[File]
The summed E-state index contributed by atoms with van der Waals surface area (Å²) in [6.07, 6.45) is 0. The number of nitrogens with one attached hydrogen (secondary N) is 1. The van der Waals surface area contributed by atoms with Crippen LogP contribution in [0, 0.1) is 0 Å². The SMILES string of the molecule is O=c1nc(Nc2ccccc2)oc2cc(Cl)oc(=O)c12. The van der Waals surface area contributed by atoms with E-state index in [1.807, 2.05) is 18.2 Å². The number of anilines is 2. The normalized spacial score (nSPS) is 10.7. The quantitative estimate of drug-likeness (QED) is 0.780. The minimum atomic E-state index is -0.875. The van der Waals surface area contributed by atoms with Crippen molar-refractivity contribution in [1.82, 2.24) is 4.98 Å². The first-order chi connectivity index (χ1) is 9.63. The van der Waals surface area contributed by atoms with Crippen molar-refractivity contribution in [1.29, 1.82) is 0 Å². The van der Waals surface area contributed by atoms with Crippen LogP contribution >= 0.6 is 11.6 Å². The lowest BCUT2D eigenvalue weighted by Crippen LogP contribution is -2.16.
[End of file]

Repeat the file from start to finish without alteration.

The summed E-state index contributed by atoms with van der Waals surface area (Å²) in [6.07, 6.45) is 0. The number of nitrogens with one attached hydrogen (secondary N) is 1. The van der Waals surface area contributed by atoms with Crippen LogP contribution in [0, 0.1) is 0 Å². The SMILES string of the molecule is O=c1nc(Nc2ccccc2)oc2cc(Cl)oc(=O)c12. The van der Waals surface area contributed by atoms with E-state index in [1.807, 2.05) is 18.2 Å². The number of anilines is 2. The normalized spacial score (nSPS) is 10.7. The quantitative estimate of drug-likeness (QED) is 0.780. The minimum atomic E-state index is -0.875. The van der Waals surface area contributed by atoms with Crippen molar-refractivity contribution in [1.82, 2.24) is 4.98 Å². The first-order chi connectivity index (χ1) is 9.63. The van der Waals surface area contributed by atoms with Crippen molar-refractivity contribution in [1.29, 1.82) is 0 Å². The van der Waals surface area contributed by atoms with Crippen LogP contribution >= 0.6 is 11.6 Å². The lowest BCUT2D eigenvalue weighted by Crippen LogP contribution is -2.16.